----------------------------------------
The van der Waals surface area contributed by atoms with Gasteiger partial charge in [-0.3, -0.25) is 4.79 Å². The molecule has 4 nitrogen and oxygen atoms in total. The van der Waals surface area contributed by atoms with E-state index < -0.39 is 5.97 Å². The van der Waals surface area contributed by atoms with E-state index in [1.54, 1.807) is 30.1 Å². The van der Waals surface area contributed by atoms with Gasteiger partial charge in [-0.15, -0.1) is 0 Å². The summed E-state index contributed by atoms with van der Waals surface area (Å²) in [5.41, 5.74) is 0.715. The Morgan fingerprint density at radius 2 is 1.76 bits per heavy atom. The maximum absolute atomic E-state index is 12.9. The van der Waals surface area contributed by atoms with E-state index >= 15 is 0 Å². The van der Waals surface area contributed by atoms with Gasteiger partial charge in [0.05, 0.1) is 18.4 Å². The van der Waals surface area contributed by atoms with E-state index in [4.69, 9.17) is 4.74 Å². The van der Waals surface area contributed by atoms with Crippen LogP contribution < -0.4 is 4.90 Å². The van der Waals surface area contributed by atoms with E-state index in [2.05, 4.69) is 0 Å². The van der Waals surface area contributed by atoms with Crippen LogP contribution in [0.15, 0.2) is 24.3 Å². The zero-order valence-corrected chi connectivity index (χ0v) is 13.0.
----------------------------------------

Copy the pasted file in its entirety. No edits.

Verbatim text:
The van der Waals surface area contributed by atoms with Gasteiger partial charge in [-0.3, -0.25) is 4.79 Å². The molecule has 4 nitrogen and oxygen atoms in total. The van der Waals surface area contributed by atoms with E-state index < -0.39 is 5.97 Å². The van der Waals surface area contributed by atoms with E-state index in [1.54, 1.807) is 30.1 Å². The van der Waals surface area contributed by atoms with Gasteiger partial charge in [-0.15, -0.1) is 0 Å². The summed E-state index contributed by atoms with van der Waals surface area (Å²) in [5.41, 5.74) is 0.715. The Morgan fingerprint density at radius 2 is 1.76 bits per heavy atom. The maximum absolute atomic E-state index is 12.9. The van der Waals surface area contributed by atoms with E-state index >= 15 is 0 Å². The van der Waals surface area contributed by atoms with Gasteiger partial charge in [0.05, 0.1) is 18.4 Å². The van der Waals surface area contributed by atoms with E-state index in [4.69, 9.17) is 4.74 Å². The van der Waals surface area contributed by atoms with Crippen LogP contribution < -0.4 is 4.90 Å². The van der Waals surface area contributed by atoms with E-state index in [2.05, 4.69) is 0 Å². The van der Waals surface area contributed by atoms with Crippen LogP contribution in [0.15, 0.2) is 24.3 Å². The zero-order valence-corrected chi connectivity index (χ0v) is 13.0.